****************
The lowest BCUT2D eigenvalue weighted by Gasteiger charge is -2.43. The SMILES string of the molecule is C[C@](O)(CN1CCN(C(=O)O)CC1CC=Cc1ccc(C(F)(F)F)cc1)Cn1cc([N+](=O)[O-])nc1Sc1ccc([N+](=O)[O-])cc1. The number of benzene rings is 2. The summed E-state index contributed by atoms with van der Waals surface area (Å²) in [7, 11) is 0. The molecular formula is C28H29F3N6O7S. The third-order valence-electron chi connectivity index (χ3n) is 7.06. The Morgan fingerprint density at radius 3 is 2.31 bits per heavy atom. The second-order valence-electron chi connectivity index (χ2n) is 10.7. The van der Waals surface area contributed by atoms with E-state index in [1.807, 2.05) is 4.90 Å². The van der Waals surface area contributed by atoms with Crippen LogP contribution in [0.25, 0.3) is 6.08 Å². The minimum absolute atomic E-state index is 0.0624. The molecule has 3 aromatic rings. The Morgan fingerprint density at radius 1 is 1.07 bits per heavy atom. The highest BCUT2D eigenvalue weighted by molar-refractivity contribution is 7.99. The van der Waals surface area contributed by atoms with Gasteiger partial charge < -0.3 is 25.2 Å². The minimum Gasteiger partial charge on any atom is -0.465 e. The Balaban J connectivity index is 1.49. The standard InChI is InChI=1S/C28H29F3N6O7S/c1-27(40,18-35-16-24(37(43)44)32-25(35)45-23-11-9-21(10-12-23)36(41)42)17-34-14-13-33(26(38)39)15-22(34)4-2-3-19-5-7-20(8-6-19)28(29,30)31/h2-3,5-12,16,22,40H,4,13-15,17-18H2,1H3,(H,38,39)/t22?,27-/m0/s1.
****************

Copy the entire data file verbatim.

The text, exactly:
The lowest BCUT2D eigenvalue weighted by Gasteiger charge is -2.43. The SMILES string of the molecule is C[C@](O)(CN1CCN(C(=O)O)CC1CC=Cc1ccc(C(F)(F)F)cc1)Cn1cc([N+](=O)[O-])nc1Sc1ccc([N+](=O)[O-])cc1. The number of benzene rings is 2. The summed E-state index contributed by atoms with van der Waals surface area (Å²) in [7, 11) is 0. The molecular formula is C28H29F3N6O7S. The third-order valence-electron chi connectivity index (χ3n) is 7.06. The Morgan fingerprint density at radius 3 is 2.31 bits per heavy atom. The second-order valence-electron chi connectivity index (χ2n) is 10.7. The van der Waals surface area contributed by atoms with E-state index in [1.807, 2.05) is 4.90 Å². The van der Waals surface area contributed by atoms with Crippen LogP contribution in [0.25, 0.3) is 6.08 Å². The minimum absolute atomic E-state index is 0.0624. The molecule has 3 aromatic rings. The Morgan fingerprint density at radius 1 is 1.07 bits per heavy atom. The highest BCUT2D eigenvalue weighted by molar-refractivity contribution is 7.99. The van der Waals surface area contributed by atoms with Gasteiger partial charge < -0.3 is 25.2 Å². The minimum Gasteiger partial charge on any atom is -0.465 e. The Balaban J connectivity index is 1.49. The standard InChI is InChI=1S/C28H29F3N6O7S/c1-27(40,18-35-16-24(37(43)44)32-25(35)45-23-11-9-21(10-12-23)36(41)42)17-34-14-13-33(26(38)39)15-22(34)4-2-3-19-5-7-20(8-6-19)28(29,30)31/h2-3,5-12,16,22,40H,4,13-15,17-18H2,1H3,(H,38,39)/t22?,27-/m0/s1.